As part of his plan to increase competitiveness and team-building, Beckman breaks his squad up into eight "teams," making them compete in everything during the off-season-in the weight room, in the classroom, during drills, even during fun social activities. The first-place team is rewarded each week, while the eighth-place team has to run early-morning drills.
"It's constant competition," said Beckman said of his off-season philosophy. "Peer pressure comes into play. Players aren't happy if they lose because their teammate was late for class."
Beckman's efforts to change the mentality of the program have paid dividends in the class room. In his first semester overseeing the program, the team's combined semester GPA rose from 2.370 to 2.922, an average increase of more than half a grade per player. UT's team GPA has stayed in the 2.9 range ever since. Also, the team's four-year Academic Progress Rate (APR) has risen to a school-record 943-well above the NCAA's "cut point" of 925-and includes a very impressive 981 score for the 2009-10 academic year.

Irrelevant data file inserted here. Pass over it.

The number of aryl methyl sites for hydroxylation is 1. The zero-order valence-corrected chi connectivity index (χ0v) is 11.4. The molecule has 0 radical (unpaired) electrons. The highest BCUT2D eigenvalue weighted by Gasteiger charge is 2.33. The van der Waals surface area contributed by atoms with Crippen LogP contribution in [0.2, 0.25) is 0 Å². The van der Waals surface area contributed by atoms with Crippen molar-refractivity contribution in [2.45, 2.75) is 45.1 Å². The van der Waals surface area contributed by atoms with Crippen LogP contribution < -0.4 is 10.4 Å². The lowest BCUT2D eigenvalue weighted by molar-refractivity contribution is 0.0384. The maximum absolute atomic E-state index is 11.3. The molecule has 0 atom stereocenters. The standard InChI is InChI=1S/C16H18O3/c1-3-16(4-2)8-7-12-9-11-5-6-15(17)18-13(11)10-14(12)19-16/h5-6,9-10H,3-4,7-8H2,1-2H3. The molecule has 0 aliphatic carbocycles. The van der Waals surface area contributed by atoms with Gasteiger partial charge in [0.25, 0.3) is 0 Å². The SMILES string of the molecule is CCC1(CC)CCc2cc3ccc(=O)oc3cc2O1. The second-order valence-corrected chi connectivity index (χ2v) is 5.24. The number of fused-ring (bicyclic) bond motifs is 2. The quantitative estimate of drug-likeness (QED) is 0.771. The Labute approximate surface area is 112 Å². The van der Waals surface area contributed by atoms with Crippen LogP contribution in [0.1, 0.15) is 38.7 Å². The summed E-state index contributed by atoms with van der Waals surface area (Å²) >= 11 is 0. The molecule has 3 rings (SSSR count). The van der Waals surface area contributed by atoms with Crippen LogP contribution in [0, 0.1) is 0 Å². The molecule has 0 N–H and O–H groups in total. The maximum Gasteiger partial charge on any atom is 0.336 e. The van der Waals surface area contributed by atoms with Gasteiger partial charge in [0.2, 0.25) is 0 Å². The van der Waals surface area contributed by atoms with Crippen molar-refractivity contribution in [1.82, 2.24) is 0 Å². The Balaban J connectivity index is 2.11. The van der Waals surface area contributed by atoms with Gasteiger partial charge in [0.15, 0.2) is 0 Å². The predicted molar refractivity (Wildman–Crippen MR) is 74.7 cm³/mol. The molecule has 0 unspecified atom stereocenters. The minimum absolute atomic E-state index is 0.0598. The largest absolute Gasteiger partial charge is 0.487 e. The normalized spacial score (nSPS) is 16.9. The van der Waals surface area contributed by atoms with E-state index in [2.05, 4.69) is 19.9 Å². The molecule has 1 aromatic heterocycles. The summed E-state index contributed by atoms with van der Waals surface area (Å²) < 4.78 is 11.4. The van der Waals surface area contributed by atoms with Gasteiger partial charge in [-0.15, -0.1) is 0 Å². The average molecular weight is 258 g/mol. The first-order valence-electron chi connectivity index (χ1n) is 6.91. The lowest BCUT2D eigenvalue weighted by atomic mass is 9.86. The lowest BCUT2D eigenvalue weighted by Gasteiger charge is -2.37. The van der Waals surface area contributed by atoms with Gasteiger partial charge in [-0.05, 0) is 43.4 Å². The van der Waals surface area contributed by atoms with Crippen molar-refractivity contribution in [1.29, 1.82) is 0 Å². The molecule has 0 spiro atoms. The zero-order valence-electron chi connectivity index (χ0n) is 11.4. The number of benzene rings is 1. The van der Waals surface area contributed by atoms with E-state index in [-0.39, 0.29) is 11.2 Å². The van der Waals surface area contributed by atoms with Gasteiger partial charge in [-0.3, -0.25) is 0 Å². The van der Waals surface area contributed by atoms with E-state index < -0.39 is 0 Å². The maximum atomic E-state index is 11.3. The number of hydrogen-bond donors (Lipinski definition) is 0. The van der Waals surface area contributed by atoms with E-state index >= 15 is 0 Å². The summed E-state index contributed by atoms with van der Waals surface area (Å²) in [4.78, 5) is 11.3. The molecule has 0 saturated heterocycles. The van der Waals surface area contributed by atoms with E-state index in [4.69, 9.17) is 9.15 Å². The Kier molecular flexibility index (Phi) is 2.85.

2009: Laying the Foundation for the Future
Beckman's first season as head coach saw the Rockets improve by two wins and decisively defeat a Big 12 school. More importantly, perhaps, was the unquestionable feeling among the team and its fans that the Rockets were back on the path to success.
Despite losing four-year starting quarterback Aaron Opelt to injury midway through the season, the Rockets went from three wins in 2008 to five wins in 2009, the third-best improvement in the MAC. Toledo's biggest victory was a nationally televised 54-38 win over Colorado in the Glass Bowl. The Rockets also defeated defending MAC champion Ball State, as well as Northern Illinois, a team that earned a berth in the International Bowl.